From fettered soul and limb aside?

Shall every flap of England's flag
Proclaim that all around are free,
From farthest Ind to each blue crag
That beetles o'er the Western Sea?
And shall we scoff at Europe's kings,
When Freedom's fire is dim with us,
And round our country's altar clings
The damning shade of Slavery's curse?

Go, let us ask of Constantine
To loose his grasp on Poland's throat;
And beg the lord of Mahmoud's line
To spare the struggling Suliote;
Will not the scorching answer come
From turbaned Turk, and scornful Russ
"Go, loose your fettered slaves at home,
Then turn, and ask the like of us!"

Just God! and shall we calmly rest,
The Christian's scorn, the heathen's mirth,
Content to live the lingering jest
And by-word of a mocking Earth?
Shall our own glorious land retain
That curse which Europe scorns to bear?
Shall our own brethren drag the chain
Which not even Russia's menials wear?

Up, then, in Freedom's manly part,
From graybeard eld to fiery youth,
And on the nation's naked heart
Scatter the living coals of Truth!
Up! while ye slumber, deeper yet
The shadow of our fame is growing!
Up! while ye pause, our sun may set
In blood, around our altars flowing!

Oh! rouse ye, ere the storm comes forth,
The gathered wrath of God and man,
Like that which wasted Egypt's earth,
When hail and fire above it ran.
Hear ye no warnings in the air?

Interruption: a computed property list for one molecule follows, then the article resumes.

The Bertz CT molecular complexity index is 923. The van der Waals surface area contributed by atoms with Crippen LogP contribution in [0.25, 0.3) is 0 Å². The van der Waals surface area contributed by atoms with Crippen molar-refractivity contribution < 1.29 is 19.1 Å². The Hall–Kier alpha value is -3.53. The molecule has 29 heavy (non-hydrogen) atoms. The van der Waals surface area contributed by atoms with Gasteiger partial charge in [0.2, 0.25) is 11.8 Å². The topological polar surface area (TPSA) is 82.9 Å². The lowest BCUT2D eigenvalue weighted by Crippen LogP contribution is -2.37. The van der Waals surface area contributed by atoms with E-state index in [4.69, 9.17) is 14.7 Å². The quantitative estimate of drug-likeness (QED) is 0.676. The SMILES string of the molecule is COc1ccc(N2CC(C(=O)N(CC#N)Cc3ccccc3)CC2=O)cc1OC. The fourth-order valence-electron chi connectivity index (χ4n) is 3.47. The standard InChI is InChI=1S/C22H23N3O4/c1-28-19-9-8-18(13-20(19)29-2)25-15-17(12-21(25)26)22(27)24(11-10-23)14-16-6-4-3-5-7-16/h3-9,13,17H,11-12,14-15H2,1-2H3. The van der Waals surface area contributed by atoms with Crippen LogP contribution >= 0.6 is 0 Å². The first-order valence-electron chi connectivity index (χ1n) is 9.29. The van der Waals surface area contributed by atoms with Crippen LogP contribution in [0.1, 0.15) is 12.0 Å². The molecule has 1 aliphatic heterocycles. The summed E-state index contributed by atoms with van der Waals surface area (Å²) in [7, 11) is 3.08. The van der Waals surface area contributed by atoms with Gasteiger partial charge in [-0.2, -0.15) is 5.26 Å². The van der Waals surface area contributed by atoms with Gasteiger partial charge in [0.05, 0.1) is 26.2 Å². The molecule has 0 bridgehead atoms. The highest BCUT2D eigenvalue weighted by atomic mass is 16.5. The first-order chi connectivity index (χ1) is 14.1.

Feel ye no earthquake underneath?
Up, up! why will ye slumber where
The sleeper only wakes in death?

Rise now for Freedom! not in strife
Like that your sterner fathers saw,
The awful waste of human life,
The glory and the guilt of war:'
But break the chain, the yoke remove,
And smite to earth Oppression's rod,
With those mild arms of Truth and Love,
Made mighty through the living God!

Down let the shrine of Moloch sink,
And leave no traces where it stood;
Nor longer let its idol drink
His daily cup of human blood;
But rear another altar there,
To Truth and Love and Mercy given,
And Freedom's gift, and Freedom's prayer,
Shall call an answer down from Heaven!
1834




HYMN.

Written for the meeting of the Anti-Slavery Society, at Chatham Street
Chapel, New York, held on the 4th of the seventh month, 1834.


O THOU, whose presence went before
Our fathers in their weary way,
As with Thy chosen moved of yore
The fire by night, the cloud by day!

When from each temple of the free,
A nation's song ascends to Heaven,
Most Holy Father! unto Thee
May not our humble prayer be given?

Thy children all, though hue and form
Are varied in Thine own good will,
With Thy own holy breathings warm,
And fashioned in Thine image still.

We thank Thee, Father! hill and plain
Around us wave their fruits once more,
And clustered vine, and blossomed grain,
Are bending round each cottage door.

And peace is here; and hope and love
Are round us as a mantle thrown,
And unto Thee, supreme above,
The knee of prayer is bowed alone.

But oh, for those this day can bring,
As unto us, no joyful thrill;
For those who, under Freedom's wing,
Are bound in Slavery's fetters still:

For those to whom Thy written word
Of light and love is never given;
For those whose ears have never heard
The promise and the hope of heaven!

For broken heart, and clouded mind,
Whereon no human mercies fall;
Oh, be Thy gracious love inclined,
Who, as a Father, pitiest all!

And grant, O Father! that the time
Of Earth's deliverance may be near,
When every land and tongue and clime
The message of Thy love shall hear;

When, smitten as with fire from heaven,
The captive's chain shall sink in dust,
And to his fettered soul be given
The glorious freedom of the just,





Next: The Yankee Girl